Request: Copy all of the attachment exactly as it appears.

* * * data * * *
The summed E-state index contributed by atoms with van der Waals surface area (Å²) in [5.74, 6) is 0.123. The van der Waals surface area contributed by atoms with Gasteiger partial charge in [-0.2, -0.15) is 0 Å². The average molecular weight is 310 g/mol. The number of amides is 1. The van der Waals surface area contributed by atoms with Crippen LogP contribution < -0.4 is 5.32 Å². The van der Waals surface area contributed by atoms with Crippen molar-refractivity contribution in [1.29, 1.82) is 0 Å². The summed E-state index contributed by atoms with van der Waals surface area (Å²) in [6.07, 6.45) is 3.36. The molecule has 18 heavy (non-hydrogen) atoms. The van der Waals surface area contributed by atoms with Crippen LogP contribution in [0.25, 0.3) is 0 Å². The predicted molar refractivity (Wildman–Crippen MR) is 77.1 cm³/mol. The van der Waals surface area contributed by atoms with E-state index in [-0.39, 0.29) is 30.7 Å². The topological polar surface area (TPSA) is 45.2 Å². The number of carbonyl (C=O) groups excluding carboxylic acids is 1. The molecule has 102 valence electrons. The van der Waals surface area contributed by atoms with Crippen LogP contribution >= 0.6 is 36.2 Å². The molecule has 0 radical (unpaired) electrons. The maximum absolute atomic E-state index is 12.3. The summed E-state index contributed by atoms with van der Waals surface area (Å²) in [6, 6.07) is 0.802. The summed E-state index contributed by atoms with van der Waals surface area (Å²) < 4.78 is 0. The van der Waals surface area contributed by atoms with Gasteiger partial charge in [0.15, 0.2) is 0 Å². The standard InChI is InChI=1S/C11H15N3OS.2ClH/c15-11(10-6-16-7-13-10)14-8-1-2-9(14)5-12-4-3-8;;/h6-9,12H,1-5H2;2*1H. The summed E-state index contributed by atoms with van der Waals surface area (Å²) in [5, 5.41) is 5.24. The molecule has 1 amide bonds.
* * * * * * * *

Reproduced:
The summed E-state index contributed by atoms with van der Waals surface area (Å²) in [5.74, 6) is 0.123. The van der Waals surface area contributed by atoms with Gasteiger partial charge in [-0.2, -0.15) is 0 Å². The average molecular weight is 310 g/mol. The number of amides is 1. The van der Waals surface area contributed by atoms with Crippen LogP contribution < -0.4 is 5.32 Å². The van der Waals surface area contributed by atoms with Crippen molar-refractivity contribution in [1.29, 1.82) is 0 Å². The summed E-state index contributed by atoms with van der Waals surface area (Å²) in [6.07, 6.45) is 3.36. The molecule has 18 heavy (non-hydrogen) atoms. The van der Waals surface area contributed by atoms with Crippen LogP contribution in [0.25, 0.3) is 0 Å². The predicted molar refractivity (Wildman–Crippen MR) is 77.1 cm³/mol. The van der Waals surface area contributed by atoms with E-state index in [-0.39, 0.29) is 30.7 Å². The topological polar surface area (TPSA) is 45.2 Å². The number of carbonyl (C=O) groups excluding carboxylic acids is 1. The molecule has 102 valence electrons. The van der Waals surface area contributed by atoms with Crippen LogP contribution >= 0.6 is 36.2 Å². The molecule has 0 radical (unpaired) electrons. The maximum absolute atomic E-state index is 12.3. The summed E-state index contributed by atoms with van der Waals surface area (Å²) in [6, 6.07) is 0.802. The summed E-state index contributed by atoms with van der Waals surface area (Å²) < 4.78 is 0. The van der Waals surface area contributed by atoms with Gasteiger partial charge in [0.15, 0.2) is 0 Å². The standard InChI is InChI=1S/C11H15N3OS.2ClH/c15-11(10-6-16-7-13-10)14-8-1-2-9(14)5-12-4-3-8;;/h6-9,12H,1-5H2;2*1H. The summed E-state index contributed by atoms with van der Waals surface area (Å²) in [5, 5.41) is 5.24. The molecule has 1 amide bonds.